understanding the process
One of the most common questions we receive after a severe weather event is, “What do I do now?”
If you are already reading this you are on the right track. The most important decision you are going to make regarding the repairs to your home, is the contractor you choose to handle your insurance claim and repair your home. Storm damage repair is unique because the contractor needs to know more than just how to build – they also must know insurance guidelines and procedures. Choosing a contractor who only has knowledge in one of the two areas will cost money, time, frustration, and very likely quality of craftsmanship.
For example: You may know a contractor or have one in the family who does great work, but he has never done insurance claim work. He has no more knowledge than you do on how to work with the insurance company to ensure there is enough money to make the repairs. It doesn’t mean he is a poor contractor, it just means he doesn’t specialize in this area. You wouldn’t take your car to a transmission shop when the air conditioning isn’t working, Right? This is the same thing.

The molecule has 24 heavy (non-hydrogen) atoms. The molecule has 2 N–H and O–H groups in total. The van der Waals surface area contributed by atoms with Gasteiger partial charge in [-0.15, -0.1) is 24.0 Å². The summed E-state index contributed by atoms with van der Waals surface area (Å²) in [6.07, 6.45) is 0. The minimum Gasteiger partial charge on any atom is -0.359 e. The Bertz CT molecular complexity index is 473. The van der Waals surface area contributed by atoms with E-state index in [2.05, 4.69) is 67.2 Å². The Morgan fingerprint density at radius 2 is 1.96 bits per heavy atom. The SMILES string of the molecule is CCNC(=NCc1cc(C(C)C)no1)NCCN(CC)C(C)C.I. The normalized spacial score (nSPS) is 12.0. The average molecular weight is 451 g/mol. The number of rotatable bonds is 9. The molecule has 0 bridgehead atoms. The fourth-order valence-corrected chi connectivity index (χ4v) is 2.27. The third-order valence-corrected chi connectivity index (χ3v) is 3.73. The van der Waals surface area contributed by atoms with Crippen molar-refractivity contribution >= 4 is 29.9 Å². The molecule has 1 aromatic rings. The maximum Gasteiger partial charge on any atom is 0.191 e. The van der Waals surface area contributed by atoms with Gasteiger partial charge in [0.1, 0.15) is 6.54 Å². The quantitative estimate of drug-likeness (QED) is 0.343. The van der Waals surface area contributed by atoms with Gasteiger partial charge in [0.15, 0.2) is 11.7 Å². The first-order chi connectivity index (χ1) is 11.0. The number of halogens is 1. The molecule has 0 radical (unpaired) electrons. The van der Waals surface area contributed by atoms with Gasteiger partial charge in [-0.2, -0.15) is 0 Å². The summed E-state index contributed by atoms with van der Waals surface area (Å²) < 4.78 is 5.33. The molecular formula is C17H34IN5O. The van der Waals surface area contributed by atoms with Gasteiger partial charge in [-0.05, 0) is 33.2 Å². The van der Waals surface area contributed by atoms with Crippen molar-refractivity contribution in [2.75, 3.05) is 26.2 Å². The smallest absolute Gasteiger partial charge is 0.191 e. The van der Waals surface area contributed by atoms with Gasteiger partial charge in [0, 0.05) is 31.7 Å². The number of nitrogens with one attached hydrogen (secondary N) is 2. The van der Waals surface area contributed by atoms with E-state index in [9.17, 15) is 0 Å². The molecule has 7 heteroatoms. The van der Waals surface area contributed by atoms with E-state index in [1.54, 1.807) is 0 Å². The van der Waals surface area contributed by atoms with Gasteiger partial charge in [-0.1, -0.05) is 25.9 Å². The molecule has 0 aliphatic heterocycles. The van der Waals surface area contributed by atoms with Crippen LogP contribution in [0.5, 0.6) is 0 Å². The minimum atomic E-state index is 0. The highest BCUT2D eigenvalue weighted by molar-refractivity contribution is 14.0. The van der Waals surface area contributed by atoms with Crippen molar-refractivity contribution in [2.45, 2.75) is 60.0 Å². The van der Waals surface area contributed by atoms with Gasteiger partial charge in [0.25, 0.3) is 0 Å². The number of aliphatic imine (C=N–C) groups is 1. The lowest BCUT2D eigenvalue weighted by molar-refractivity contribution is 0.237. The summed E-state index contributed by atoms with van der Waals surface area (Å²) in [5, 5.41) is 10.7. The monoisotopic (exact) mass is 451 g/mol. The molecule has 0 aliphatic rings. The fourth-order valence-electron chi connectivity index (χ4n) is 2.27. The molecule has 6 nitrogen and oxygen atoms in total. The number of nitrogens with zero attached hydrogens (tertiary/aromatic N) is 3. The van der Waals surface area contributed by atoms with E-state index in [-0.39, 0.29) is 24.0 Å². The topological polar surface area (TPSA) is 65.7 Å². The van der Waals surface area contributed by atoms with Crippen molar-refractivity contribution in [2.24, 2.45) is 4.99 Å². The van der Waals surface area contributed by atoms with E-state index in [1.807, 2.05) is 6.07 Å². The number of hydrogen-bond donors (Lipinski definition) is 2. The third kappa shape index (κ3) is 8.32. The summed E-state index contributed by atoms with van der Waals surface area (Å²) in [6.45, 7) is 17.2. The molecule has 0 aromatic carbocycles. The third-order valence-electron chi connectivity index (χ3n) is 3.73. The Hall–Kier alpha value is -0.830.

Choosing a contractor is not just finding someone who specializes in storm repair, you want the right contractor. There are a number of companies to pick from, but unfortunately there are more unqualified contractors than qualified ones. See our page, Avoid the Con-man and Insurance Fraud is Unacceptable, for tips when choosing a contractor.
First Thing to Do – Contractors Inspection
Tuttle Contracting recommends contacting your contractor first before anyone else, even before the insurance company. The first service a contractor should provide is a free damage inspection and a recommendation of how to proceed. Make sure to always request pictures of any findings, especially if the recommendation is to proceed with an insurance claim. See our page on Why have an Inspection and Insurance Claim Aid/Tips for more information. In addition, Tuttle Contracting is able to make immediate “emergency repairs” to your home to protect it until the insurance company is able to dispatch an adjuster and complete their inspection.